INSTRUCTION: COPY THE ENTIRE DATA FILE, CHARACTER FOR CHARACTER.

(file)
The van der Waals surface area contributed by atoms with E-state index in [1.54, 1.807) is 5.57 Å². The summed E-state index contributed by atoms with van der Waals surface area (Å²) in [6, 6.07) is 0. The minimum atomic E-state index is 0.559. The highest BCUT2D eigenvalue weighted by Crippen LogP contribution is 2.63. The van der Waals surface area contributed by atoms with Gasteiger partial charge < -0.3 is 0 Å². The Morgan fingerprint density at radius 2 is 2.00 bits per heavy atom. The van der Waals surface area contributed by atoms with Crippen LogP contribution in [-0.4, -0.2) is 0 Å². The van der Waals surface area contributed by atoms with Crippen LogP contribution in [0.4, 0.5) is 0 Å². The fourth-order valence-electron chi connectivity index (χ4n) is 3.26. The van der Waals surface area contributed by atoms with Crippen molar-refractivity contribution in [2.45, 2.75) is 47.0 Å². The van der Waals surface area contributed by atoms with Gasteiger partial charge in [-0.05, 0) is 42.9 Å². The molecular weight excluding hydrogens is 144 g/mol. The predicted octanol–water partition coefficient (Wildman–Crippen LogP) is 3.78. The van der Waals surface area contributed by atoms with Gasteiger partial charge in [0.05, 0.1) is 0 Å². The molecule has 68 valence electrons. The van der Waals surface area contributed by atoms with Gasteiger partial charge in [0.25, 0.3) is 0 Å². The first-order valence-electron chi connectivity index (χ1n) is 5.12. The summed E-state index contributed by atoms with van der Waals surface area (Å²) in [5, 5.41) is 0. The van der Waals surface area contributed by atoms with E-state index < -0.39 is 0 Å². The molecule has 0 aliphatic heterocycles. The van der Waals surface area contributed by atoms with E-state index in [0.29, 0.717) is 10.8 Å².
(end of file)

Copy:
The van der Waals surface area contributed by atoms with E-state index in [1.54, 1.807) is 5.57 Å². The summed E-state index contributed by atoms with van der Waals surface area (Å²) in [6, 6.07) is 0. The minimum atomic E-state index is 0.559. The highest BCUT2D eigenvalue weighted by Crippen LogP contribution is 2.63. The van der Waals surface area contributed by atoms with Gasteiger partial charge < -0.3 is 0 Å². The Morgan fingerprint density at radius 2 is 2.00 bits per heavy atom. The van der Waals surface area contributed by atoms with Crippen LogP contribution in [-0.4, -0.2) is 0 Å². The van der Waals surface area contributed by atoms with Crippen LogP contribution in [0.4, 0.5) is 0 Å². The fourth-order valence-electron chi connectivity index (χ4n) is 3.26. The van der Waals surface area contributed by atoms with Crippen molar-refractivity contribution in [2.45, 2.75) is 47.0 Å². The van der Waals surface area contributed by atoms with Gasteiger partial charge in [-0.05, 0) is 42.9 Å². The molecular weight excluding hydrogens is 144 g/mol. The predicted octanol–water partition coefficient (Wildman–Crippen LogP) is 3.78. The van der Waals surface area contributed by atoms with Gasteiger partial charge in [0.05, 0.1) is 0 Å². The molecule has 68 valence electrons. The van der Waals surface area contributed by atoms with Gasteiger partial charge in [0.25, 0.3) is 0 Å². The first-order valence-electron chi connectivity index (χ1n) is 5.12. The summed E-state index contributed by atoms with van der Waals surface area (Å²) in [5, 5.41) is 0. The van der Waals surface area contributed by atoms with E-state index < -0.39 is 0 Å². The molecule has 0 aliphatic heterocycles. The van der Waals surface area contributed by atoms with E-state index in [0.29, 0.717) is 10.8 Å².